Once upon a time there were two brothers who hated each other. They fought, and fought, and drove their mother crazy. She was so worried about their ongoing battle that she would lock up the hunting rifles when she left the boys to go into town, just in case.
The brothers were working together in the yard one day, when the older brother pestered the younger brother to his limit. In a moment of thoughtless rage he picked up the nearest thing he could find to chuck at his arch nemesis – a pair of hedge clippers.
The older brother ran for his life as the garden-tool-turned-weapon spun toward him. The younger brother’s rash decision registered as he realized what he had done and watched with horror for the outcome, though he wasn’t sure if he was sorry.
He watched the clippers hurl toward his older brother’s back. At the last minute he veered left, the clippers just missing him. Time seemed to pass in slow-motion as the younger brother now saw the tool spinning recklessly toward a new target – their dad’s 1968 California Special Mustang.
Oh, how he wished the clippers would have hit his brother instead.
Both brothers did live to tell the tale which has become legend in my husband’s family. He was the younger brother. I am happy to report that he and his older brother did eventually relinquish their battle gear and become best friends.
The infamous clippers vs. Mustang story resurfaced last weekend when we went to the Cache Valley Cruise In Car Show with Jason’s parents. We saw many amazing classic cars, but when we came upon a 1968 California Special Mustang father and son almost bowed in reverence together.
There is something about a man and his car.
Jason and his dad exchanged commentary about horse power, engines, speed, options, interiors, body style, detailing and so on and on.
For me, a car is something that gets you from here to there. As long as my vehicle does that consistently without breaking down, it’s valuable in my blue book.
I do appreciate classic cars, though. I don’t know much about what’s under the hood, but what I love about classic cars are the stories they tell. They represent generations and lifestyles long past that conjure up connections and memories, like the hedge clippers story.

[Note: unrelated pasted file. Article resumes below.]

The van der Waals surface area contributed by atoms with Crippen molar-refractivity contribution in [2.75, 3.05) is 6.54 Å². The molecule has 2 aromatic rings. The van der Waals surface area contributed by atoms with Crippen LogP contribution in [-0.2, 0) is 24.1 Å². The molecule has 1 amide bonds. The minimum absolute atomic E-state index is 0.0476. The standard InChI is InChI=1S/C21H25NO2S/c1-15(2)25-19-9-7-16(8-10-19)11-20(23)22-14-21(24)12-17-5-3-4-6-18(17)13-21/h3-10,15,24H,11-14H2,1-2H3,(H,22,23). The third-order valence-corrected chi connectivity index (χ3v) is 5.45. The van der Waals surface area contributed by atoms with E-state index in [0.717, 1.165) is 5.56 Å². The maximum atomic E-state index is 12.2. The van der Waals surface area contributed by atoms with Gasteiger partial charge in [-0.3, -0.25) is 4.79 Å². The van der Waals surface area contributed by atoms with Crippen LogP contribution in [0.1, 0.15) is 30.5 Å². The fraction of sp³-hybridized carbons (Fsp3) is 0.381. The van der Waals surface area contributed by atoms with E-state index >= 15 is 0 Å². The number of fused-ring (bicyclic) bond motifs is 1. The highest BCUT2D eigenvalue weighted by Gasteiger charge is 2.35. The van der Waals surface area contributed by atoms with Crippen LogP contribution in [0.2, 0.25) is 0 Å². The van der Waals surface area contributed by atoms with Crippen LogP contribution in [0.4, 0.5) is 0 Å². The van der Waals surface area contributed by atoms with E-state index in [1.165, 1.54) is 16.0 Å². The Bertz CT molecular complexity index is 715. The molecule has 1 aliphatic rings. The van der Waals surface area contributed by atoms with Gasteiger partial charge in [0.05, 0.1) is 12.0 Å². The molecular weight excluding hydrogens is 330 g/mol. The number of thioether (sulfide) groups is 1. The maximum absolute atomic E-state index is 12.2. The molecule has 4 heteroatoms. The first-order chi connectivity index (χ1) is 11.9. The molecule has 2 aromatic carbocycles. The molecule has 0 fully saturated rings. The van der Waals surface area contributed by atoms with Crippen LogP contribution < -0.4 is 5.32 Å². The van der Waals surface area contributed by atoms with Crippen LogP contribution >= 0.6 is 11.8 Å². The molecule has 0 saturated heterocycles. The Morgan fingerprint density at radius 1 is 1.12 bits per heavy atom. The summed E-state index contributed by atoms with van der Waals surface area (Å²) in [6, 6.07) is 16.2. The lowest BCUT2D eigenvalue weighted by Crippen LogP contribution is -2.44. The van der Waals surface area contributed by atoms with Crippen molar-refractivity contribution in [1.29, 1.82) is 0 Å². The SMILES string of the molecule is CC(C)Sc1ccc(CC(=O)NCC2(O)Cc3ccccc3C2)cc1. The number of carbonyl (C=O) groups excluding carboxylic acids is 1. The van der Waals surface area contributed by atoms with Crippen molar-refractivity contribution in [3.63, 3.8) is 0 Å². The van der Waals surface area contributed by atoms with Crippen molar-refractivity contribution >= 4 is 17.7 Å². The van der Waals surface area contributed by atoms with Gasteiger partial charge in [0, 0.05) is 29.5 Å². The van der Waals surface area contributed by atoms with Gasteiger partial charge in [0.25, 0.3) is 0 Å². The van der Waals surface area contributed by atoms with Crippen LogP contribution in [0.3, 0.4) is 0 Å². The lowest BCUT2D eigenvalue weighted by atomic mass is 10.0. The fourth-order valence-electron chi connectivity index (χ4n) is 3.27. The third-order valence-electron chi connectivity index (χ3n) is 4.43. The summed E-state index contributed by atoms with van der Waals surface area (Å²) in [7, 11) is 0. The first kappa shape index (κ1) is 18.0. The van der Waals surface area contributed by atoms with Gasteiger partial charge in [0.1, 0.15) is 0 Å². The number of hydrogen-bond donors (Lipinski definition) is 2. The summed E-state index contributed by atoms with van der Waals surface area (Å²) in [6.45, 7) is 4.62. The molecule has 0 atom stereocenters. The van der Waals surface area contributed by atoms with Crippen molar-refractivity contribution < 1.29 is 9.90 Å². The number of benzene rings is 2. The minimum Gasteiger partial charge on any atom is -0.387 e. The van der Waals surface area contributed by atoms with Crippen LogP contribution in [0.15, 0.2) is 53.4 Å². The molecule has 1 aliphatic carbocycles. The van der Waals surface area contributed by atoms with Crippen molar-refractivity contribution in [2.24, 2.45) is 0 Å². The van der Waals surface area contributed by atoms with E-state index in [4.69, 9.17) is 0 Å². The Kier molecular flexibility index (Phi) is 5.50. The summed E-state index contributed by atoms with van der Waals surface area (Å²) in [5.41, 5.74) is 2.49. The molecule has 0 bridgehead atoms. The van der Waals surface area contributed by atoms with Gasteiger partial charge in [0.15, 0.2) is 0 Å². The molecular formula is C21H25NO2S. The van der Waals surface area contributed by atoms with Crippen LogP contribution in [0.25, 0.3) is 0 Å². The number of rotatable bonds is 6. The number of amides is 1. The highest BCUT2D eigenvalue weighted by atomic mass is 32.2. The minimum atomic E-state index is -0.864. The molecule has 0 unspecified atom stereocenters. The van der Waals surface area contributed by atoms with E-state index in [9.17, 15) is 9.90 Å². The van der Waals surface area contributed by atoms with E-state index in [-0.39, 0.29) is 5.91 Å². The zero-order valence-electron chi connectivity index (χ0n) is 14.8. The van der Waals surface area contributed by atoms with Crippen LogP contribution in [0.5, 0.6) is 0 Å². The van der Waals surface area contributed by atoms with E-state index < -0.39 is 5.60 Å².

Cars took you on family excursions and trips, on dates and out with friends. Learning to drive was my first taste of real freedom. It didn’t matter that the car I drove was a beat-up old Chevette that was five different colors and stalled at stop signs. My friends and I piled in and headed to the movies, the lake, the mall and to drive past boys’ houses to honk and speed away.
As I checked out a beautifully restored 1965 Impala I saw my mother in white-rimmed sunglasses, a full-skirted sun dress and pumps. The 1947 Plymouth looked like a bunch of gangsters in zoot suits would hop out of it at any time to head for the shadows.
My husband drooled over the muscle cars from the 1970s – Corvettes, Cameros and more Mustangs. I could see in his eyes he was picturing a hot retro-babe in a bikini standing next to it.
Car shows do seem to bring out the carnal side of our species. The classic mudflap girl has made her way onto bumper stickers, t-shirts, hats, cup holders, jewelry, decals and license plates. I even saw a truck with a brazen bumper sticker that said, “I Love Sluts.”
I don’t know how the connection between autos and animal magnetism started, but I do know that a man can get just as excited about what goes on in the backseat as what goes on under the hood. After all, that is the place where my husband’s lips and mine connected for the first time.